Made in the USA. . .Or Not?

As I'm spending a month in Lithuania something crossed my mind.  Are the flowers we receive "made in the USA?"  Well, not really.  Unless we get the flowers from a farmer's market (which we have done before), the flowers we receive have as much international flavor as Northwest Arkansas itself.

Last summer I traveled to Guatemala and I was stunned by the beauty of the flowers there!  They had Bird of Paradise. . that grew wild!  We pay a lot of money for those flowers here in the United States.  Most of the flowers that we receive come from South American from countries such as Ecuador, Colombia, and Chile   However, we also receive flowers from Italy, Holland, and Australia.

In the United States, Florida and California are at the top of the floral growing chain but they struggle to compete with foreign countries.  The number one importer of flowers in the United States is Colombia. "Bogotá", in particular, one of our floral suppliers told me.  Colombia's premier climate makes it possible for us to have flowers such as roses, alstroemeria, baby's breath, and delphinium.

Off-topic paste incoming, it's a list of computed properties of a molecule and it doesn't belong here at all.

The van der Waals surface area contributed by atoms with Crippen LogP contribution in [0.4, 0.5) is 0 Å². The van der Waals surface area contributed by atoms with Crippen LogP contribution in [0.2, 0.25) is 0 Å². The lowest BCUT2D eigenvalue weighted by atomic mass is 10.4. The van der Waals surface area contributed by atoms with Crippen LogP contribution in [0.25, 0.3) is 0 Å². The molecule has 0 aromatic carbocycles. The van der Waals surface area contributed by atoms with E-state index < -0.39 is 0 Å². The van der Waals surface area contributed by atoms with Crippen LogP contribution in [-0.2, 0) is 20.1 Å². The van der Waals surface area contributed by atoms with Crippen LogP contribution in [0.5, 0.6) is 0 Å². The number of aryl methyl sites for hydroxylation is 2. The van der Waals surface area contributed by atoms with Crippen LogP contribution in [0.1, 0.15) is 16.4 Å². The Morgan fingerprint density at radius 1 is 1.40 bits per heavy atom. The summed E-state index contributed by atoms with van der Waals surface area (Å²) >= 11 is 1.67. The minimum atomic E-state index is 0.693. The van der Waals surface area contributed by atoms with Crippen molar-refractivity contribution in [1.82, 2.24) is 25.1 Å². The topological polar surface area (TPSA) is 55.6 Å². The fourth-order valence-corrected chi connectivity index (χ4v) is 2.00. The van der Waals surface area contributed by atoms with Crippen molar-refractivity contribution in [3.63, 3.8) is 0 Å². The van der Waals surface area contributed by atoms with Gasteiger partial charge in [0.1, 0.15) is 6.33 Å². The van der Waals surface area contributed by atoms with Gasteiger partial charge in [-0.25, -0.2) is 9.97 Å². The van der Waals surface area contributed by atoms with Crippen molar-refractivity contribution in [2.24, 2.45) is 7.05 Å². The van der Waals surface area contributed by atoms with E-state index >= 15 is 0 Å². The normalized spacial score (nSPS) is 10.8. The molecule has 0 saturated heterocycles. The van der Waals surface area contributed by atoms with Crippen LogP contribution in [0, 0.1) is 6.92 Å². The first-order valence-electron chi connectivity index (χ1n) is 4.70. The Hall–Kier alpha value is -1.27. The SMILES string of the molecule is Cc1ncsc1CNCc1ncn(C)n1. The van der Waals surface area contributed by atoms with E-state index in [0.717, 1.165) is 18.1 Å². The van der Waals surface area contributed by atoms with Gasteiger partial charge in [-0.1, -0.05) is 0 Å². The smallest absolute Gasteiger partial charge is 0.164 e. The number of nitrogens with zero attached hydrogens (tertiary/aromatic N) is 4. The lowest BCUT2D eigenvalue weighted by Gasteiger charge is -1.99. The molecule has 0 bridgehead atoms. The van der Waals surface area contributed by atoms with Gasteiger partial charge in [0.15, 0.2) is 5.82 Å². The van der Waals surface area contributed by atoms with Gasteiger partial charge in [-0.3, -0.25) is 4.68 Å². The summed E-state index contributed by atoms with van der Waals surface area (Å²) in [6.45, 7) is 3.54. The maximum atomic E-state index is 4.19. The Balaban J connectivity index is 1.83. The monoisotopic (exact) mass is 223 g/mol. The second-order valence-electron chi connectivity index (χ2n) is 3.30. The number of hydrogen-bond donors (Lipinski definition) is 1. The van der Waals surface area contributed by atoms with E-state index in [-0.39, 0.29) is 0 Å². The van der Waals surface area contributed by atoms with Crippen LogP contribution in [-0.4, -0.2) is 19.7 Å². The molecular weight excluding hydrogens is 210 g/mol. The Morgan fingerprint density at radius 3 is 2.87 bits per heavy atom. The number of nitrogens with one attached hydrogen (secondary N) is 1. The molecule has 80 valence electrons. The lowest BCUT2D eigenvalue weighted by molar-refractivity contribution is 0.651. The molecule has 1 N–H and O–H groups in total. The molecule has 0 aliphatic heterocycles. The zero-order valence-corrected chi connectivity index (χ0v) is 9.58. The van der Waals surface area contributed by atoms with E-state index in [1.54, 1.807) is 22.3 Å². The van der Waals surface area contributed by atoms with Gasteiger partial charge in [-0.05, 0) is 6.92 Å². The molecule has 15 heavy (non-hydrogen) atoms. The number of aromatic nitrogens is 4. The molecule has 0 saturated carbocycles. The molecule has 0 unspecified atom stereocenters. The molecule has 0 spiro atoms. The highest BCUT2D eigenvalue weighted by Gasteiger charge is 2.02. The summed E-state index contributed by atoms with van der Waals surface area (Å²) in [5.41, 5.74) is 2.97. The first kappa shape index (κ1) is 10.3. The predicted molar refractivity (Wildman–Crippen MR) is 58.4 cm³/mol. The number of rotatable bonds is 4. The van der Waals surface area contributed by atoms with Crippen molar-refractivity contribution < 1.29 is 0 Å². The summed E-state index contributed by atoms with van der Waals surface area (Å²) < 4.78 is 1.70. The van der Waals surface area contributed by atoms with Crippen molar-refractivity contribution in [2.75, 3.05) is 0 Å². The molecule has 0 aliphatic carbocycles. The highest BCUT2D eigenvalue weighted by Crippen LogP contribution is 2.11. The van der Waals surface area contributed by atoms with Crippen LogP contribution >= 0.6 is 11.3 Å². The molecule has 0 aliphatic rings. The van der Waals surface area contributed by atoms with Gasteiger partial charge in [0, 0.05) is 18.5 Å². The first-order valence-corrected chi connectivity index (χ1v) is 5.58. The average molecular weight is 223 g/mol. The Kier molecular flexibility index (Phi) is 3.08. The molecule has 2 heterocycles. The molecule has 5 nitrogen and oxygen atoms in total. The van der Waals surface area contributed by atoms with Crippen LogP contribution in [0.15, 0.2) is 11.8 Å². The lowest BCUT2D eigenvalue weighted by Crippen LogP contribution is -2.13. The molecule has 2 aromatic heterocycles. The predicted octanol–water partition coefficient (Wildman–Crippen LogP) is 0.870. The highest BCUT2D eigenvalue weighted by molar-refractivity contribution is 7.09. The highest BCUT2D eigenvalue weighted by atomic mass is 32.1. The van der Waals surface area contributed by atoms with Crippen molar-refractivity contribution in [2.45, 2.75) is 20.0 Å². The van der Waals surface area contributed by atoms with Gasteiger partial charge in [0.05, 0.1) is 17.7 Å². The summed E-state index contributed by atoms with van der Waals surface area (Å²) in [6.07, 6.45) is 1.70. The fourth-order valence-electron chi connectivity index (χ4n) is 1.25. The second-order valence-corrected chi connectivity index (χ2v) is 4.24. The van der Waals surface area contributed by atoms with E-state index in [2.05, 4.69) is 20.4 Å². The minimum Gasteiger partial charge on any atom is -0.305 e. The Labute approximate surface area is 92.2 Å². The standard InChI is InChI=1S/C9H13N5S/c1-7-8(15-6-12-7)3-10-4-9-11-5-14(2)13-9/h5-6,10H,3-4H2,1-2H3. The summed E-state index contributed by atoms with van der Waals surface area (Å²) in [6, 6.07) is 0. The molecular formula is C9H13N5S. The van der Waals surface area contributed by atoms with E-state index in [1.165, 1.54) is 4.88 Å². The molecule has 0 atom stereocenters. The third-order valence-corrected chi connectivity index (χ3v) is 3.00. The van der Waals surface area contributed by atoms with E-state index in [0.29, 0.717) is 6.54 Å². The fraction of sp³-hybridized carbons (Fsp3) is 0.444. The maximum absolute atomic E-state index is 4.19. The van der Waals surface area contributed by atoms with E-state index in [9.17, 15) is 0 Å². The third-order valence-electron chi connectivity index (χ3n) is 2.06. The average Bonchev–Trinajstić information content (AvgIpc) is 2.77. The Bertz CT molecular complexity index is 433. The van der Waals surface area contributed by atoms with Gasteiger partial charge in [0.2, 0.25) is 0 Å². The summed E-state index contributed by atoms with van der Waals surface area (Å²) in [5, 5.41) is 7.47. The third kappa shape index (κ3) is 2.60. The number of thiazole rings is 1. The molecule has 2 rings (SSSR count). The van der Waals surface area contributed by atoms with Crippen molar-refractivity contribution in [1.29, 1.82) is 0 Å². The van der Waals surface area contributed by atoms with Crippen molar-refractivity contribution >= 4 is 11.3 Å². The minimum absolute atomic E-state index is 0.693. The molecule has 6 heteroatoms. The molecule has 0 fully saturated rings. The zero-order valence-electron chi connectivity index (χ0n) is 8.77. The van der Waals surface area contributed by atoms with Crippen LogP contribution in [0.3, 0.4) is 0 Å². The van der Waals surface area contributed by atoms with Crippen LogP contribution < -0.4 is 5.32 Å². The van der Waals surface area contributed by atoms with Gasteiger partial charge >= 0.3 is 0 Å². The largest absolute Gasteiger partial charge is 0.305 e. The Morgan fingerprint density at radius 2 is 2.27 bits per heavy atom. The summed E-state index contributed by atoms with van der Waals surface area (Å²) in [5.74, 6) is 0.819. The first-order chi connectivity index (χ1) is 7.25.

According to, 66% of flowers are produced in Colombia, 15% are from Ecuador, and 6% are from the Netherlands.  Mexico, Costa Rica, and Canada all round of the top six list of flower importers at 3% of flowers coming from those countries.

So why don't we use flowers from the United States?  Now, I'm not saying that we never use flowers from the US.  In fact, many tropical come from Hawaii.  One reason that florists search for flowers from outside the US is because of the limited growing season here.  South American countries have warmer weather all year round which makes them perfect for growing some of our favorite flowers.  European countries have a more wet, spring like climate, that make them great for growing Tulips and other US favorites.

So the next time you hold a fresh flower in your hand think to yourself "this flower traveled perhaps thousands of miles to be placed in an arrangement especially for me."